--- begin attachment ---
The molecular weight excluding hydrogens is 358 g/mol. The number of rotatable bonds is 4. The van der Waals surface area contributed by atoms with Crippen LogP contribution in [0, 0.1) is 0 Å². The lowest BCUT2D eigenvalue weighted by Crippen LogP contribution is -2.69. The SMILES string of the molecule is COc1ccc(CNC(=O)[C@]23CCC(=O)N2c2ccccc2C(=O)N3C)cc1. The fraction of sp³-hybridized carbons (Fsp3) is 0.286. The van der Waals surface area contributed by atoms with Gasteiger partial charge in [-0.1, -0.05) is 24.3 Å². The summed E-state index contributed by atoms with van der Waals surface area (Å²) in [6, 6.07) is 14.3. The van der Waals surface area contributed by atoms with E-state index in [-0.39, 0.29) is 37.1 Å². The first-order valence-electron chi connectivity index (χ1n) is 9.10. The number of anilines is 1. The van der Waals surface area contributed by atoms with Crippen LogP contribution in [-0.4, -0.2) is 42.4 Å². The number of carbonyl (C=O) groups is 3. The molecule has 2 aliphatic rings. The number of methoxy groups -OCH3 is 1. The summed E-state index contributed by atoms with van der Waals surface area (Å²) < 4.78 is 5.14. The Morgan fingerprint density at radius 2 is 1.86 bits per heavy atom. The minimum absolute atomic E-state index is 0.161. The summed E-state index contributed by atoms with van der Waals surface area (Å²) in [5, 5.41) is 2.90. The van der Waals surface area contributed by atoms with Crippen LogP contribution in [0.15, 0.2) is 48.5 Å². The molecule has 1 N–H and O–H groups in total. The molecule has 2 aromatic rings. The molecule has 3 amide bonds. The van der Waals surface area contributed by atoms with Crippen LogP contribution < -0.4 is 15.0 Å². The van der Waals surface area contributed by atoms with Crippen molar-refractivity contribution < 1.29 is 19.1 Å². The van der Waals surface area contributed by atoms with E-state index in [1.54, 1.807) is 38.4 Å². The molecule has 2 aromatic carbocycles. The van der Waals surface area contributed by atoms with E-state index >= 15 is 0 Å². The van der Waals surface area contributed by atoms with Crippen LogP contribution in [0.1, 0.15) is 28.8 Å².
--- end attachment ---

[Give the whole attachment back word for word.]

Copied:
The molecular weight excluding hydrogens is 358 g/mol. The number of rotatable bonds is 4. The van der Waals surface area contributed by atoms with Crippen LogP contribution in [0, 0.1) is 0 Å². The lowest BCUT2D eigenvalue weighted by Crippen LogP contribution is -2.69. The SMILES string of the molecule is COc1ccc(CNC(=O)[C@]23CCC(=O)N2c2ccccc2C(=O)N3C)cc1. The fraction of sp³-hybridized carbons (Fsp3) is 0.286. The van der Waals surface area contributed by atoms with Gasteiger partial charge in [-0.1, -0.05) is 24.3 Å². The summed E-state index contributed by atoms with van der Waals surface area (Å²) in [6, 6.07) is 14.3. The van der Waals surface area contributed by atoms with E-state index in [-0.39, 0.29) is 37.1 Å². The first-order valence-electron chi connectivity index (χ1n) is 9.10. The number of anilines is 1. The van der Waals surface area contributed by atoms with Crippen LogP contribution in [-0.4, -0.2) is 42.4 Å². The number of carbonyl (C=O) groups is 3. The molecule has 2 aliphatic rings. The number of methoxy groups -OCH3 is 1. The summed E-state index contributed by atoms with van der Waals surface area (Å²) < 4.78 is 5.14. The Morgan fingerprint density at radius 2 is 1.86 bits per heavy atom. The minimum absolute atomic E-state index is 0.161. The summed E-state index contributed by atoms with van der Waals surface area (Å²) in [5, 5.41) is 2.90. The van der Waals surface area contributed by atoms with Crippen LogP contribution in [0.15, 0.2) is 48.5 Å². The molecule has 1 N–H and O–H groups in total. The molecule has 2 aromatic rings. The molecule has 3 amide bonds. The van der Waals surface area contributed by atoms with Crippen LogP contribution < -0.4 is 15.0 Å². The van der Waals surface area contributed by atoms with Crippen molar-refractivity contribution < 1.29 is 19.1 Å². The van der Waals surface area contributed by atoms with E-state index in [1.54, 1.807) is 38.4 Å². The molecule has 2 aromatic carbocycles. The van der Waals surface area contributed by atoms with E-state index >= 15 is 0 Å². The van der Waals surface area contributed by atoms with Crippen LogP contribution in [0.1, 0.15) is 28.8 Å².